A small and very rare risk is that the injected joint becomes infected (1 in 15,000). Patients who experience a very painful, red, or swollen joint after injection should seek medical attention immediately. Thankfully, the most common cause of these symptoms is not a concerning infection but a reaction to the injected steroid (called steroid flare ) that occurs in 2-5% of patients. A steroid flare usually begins 6-12 hours after the injection and can last for 2-3 days. Regardless of the cause, it is important for patients with symptoms of infection to see a doctor because infections require immediate treatment.
When asked what advice she would offer to other dog owners, Catherine suggests that owners never assume that their dog is allergic to just one thing. If the dog has allergies, they are usually allergic to several different elements. She also suggests that if dog owners decide to use Prednisone, they should go with the lowest dosage available and look into giving them milk thistle to prevent against liver damage. Owners should be open to trying new medications and therapies and never give up. It’s important to try everything they can to keep their pup as comfortable as possible.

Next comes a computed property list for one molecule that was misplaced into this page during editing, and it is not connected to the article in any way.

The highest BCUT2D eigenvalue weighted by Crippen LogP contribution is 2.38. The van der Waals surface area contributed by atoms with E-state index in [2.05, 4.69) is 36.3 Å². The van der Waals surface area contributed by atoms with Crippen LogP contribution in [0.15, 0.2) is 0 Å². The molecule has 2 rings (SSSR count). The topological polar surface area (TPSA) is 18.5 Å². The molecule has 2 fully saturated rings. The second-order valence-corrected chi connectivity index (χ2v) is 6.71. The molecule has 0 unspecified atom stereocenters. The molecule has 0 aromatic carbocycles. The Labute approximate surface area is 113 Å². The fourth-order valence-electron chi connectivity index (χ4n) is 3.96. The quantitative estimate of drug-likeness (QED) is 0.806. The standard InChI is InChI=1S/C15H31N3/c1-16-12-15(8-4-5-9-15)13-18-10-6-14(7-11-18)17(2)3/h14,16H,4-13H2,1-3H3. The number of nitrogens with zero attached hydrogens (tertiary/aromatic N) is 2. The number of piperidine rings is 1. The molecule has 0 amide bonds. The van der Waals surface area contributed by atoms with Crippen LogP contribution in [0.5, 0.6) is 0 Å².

As with any medication, there are possible side effects or risks involved. Common risks from steroid injections include pain at the injection site, bruising due to broken blood vessels, skin discolouration and aggravation of inflammation. Rarer risks include allergic reactions, infection, tendon rupture and serious injury to bones called necrosis. Long term side effects (depending on frequency and dose) include thinning of skin, easy bruising, weight gain, puffiness in the face, higher blood pressure, cataract formation, and osteoporosis (reduced bone density). Steroid injections may be given every 3-4 months but frequent injections may lead to tissue weakening at the injection site and is not recommended. Side effects do not happen in everyone and vary from person to person.